Law even delves into risk of scootering | SierraSun.com
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Law even delves into risk of scootering

Law Review, Jim Porter

Eleven-year-old Tatiana Childs fell and was injured while riding a scooter on a sidewalk in Santa Barbara. Of course, she sued (after all, this is America), claiming the sidewalk slab had lifted three inches from the adjoining sidewalk section. Apparently Tatiana was using one of those little fold-up scooters.

Why I remember as a kid, we made scooters by nailing a wooden crate box onto a board screwed to metal roller skates. Early version scooters. But in those days, we didn’t have concrete sidewalks. And we walked to school, sometimes without shoes. Maybe you’ve heard that story.

Assumption of risk

Santa Barbara County defended its position in Tatiana’s lawsuit, claiming she “assumed the risk” of riding her scooter, and that the risk of coming upon uneven surfaces and falling from a scooter is inherent in the activity of riding a scooter. That’s straight from the court case.

As in most cases of recreational activities, like snow and water skiing, flag football, baseball, rock climbing, bicycle racing and other competitive sports involving some risk and element of danger, there is generally no liability, unless the sponsor or organizer of the event increases the risk of the participant’s injuries. The athlete assumes the risk of injuries.

Santa Barbara County considered Tatiana’s scooter riding like competitive sports: If she participates, she assumes the risk and may not sue.

Governmental liability

Tatiana claimed that Santa Barbara County was liable because her injuries were “a reasonably foreseeable risk of a dangerous condition on public property.” I.e., the assumption of risk defense does not apply. The general law “a dangerous condition on public property” controls. The county should have fixed the three-inch rise in the sidewalk slab.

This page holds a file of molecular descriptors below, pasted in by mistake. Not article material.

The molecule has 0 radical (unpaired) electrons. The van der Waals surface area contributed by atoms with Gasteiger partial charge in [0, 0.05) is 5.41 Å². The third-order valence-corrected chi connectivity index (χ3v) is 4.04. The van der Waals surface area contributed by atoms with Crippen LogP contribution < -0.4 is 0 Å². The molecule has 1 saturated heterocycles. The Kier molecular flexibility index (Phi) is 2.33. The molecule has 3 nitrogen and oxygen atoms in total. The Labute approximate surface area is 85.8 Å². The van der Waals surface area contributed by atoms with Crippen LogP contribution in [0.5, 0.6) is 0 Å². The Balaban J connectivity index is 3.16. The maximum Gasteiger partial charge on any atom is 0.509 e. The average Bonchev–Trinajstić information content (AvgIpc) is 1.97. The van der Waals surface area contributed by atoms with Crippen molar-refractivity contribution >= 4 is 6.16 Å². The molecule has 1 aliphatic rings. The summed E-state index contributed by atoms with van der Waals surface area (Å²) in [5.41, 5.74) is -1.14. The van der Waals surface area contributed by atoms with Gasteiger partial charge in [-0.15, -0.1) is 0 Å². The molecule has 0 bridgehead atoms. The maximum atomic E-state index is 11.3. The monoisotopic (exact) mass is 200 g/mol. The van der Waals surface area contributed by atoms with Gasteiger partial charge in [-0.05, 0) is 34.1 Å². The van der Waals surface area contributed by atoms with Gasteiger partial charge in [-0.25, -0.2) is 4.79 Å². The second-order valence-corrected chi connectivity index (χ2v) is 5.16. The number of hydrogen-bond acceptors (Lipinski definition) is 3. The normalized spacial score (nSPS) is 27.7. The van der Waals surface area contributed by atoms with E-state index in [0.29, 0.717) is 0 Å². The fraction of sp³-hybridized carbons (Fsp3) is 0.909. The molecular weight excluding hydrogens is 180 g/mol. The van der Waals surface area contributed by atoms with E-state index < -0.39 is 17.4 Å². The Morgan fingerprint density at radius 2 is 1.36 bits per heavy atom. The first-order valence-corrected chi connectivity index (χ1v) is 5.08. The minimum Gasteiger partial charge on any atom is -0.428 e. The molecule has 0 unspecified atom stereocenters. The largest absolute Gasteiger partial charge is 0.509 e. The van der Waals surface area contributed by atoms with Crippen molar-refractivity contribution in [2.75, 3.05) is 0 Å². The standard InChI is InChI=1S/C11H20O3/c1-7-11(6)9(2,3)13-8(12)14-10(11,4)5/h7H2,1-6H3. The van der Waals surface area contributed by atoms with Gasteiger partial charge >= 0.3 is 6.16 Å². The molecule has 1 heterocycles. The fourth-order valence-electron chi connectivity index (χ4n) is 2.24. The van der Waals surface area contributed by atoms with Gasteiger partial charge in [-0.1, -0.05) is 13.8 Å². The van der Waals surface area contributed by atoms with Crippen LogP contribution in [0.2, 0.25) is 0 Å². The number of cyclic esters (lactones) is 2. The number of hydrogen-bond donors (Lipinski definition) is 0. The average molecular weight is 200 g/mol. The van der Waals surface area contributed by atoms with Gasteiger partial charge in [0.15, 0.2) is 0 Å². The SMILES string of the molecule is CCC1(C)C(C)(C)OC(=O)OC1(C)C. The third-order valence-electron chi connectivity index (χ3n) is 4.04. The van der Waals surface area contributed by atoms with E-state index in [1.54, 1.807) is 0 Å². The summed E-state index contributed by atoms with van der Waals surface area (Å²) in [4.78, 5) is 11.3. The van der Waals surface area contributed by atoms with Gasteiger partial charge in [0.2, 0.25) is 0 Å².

Recreational use

The court discussed another case where a young man was performing a skateboarding maneuver on a friend’s driveway, a trick known as an “Ollie,” when he lost control and was badly injured. The court in that case concluded that the skateboarder had assumed the risk because he was performing a tricky stunt like a competitive event. Besides, the driveway owner was not liable based upon the immunity for recreational use of private property. I particularly like that immunity in Civil Code ¤ 846.

Scootering

The court analogized scootering with bicycling riding and automobile driving, as being either a “means of transportation” or done in a competitive, organized manner like a bike race or a car race. In the latter, the participants assume the risk of injury and generally may not sue, while simply scootering about or casually riding a bicycle or driving a car is not subject to the assumption of risk defense. Is anyone following this?

Conclusion

The court concluded that the fundamental rule of tort law is that everyone is liable for the harm they cause based on their fault, reduced by any contributing fault by the injured party. The defense of assumption of risk, which excuses people when they injure someone, should not be expanded beyond competitive, recreational activities.

If Tatiana is found to have been performing some tricky scootering stunt or was racing down the sidewalk, she may be found to have assumed the risk and will lose. Why didn’t I just say that sooner?

Jim Porter is an attorney with Porter — Simon, with offices in Truckee, South Lake Tahoe and Reno. He may be reached at porter@portersimon.com or at the firm’s Web site http://www.portersimon.com.


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